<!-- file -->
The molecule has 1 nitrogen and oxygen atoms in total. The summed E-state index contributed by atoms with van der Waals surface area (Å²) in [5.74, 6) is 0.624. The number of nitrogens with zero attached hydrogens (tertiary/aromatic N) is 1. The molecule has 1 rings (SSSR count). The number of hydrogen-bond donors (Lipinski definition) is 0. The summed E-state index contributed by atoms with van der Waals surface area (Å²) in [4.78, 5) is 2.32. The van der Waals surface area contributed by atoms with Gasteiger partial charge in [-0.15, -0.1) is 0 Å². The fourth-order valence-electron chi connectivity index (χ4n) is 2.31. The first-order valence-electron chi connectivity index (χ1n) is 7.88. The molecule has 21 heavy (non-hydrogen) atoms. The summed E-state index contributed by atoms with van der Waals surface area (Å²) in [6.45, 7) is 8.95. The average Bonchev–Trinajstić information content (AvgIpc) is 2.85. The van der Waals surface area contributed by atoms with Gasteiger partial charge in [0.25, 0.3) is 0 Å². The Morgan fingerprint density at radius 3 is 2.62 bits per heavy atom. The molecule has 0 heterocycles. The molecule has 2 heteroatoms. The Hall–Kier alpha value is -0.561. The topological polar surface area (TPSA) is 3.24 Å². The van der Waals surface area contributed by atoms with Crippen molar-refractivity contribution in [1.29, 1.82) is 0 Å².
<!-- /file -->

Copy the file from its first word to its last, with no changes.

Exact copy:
The molecule has 1 nitrogen and oxygen atoms in total. The summed E-state index contributed by atoms with van der Waals surface area (Å²) in [5.74, 6) is 0.624. The number of nitrogens with zero attached hydrogens (tertiary/aromatic N) is 1. The molecule has 1 rings (SSSR count). The number of hydrogen-bond donors (Lipinski definition) is 0. The summed E-state index contributed by atoms with van der Waals surface area (Å²) in [4.78, 5) is 2.32. The van der Waals surface area contributed by atoms with Gasteiger partial charge in [-0.15, -0.1) is 0 Å². The fourth-order valence-electron chi connectivity index (χ4n) is 2.31. The first-order valence-electron chi connectivity index (χ1n) is 7.88. The molecule has 21 heavy (non-hydrogen) atoms. The summed E-state index contributed by atoms with van der Waals surface area (Å²) in [6.45, 7) is 8.95. The average Bonchev–Trinajstić information content (AvgIpc) is 2.85. The van der Waals surface area contributed by atoms with Gasteiger partial charge in [0.25, 0.3) is 0 Å². The Morgan fingerprint density at radius 3 is 2.62 bits per heavy atom. The molecule has 0 heterocycles. The molecule has 2 heteroatoms. The Hall–Kier alpha value is -0.561. The topological polar surface area (TPSA) is 3.24 Å². The van der Waals surface area contributed by atoms with Crippen molar-refractivity contribution in [1.29, 1.82) is 0 Å².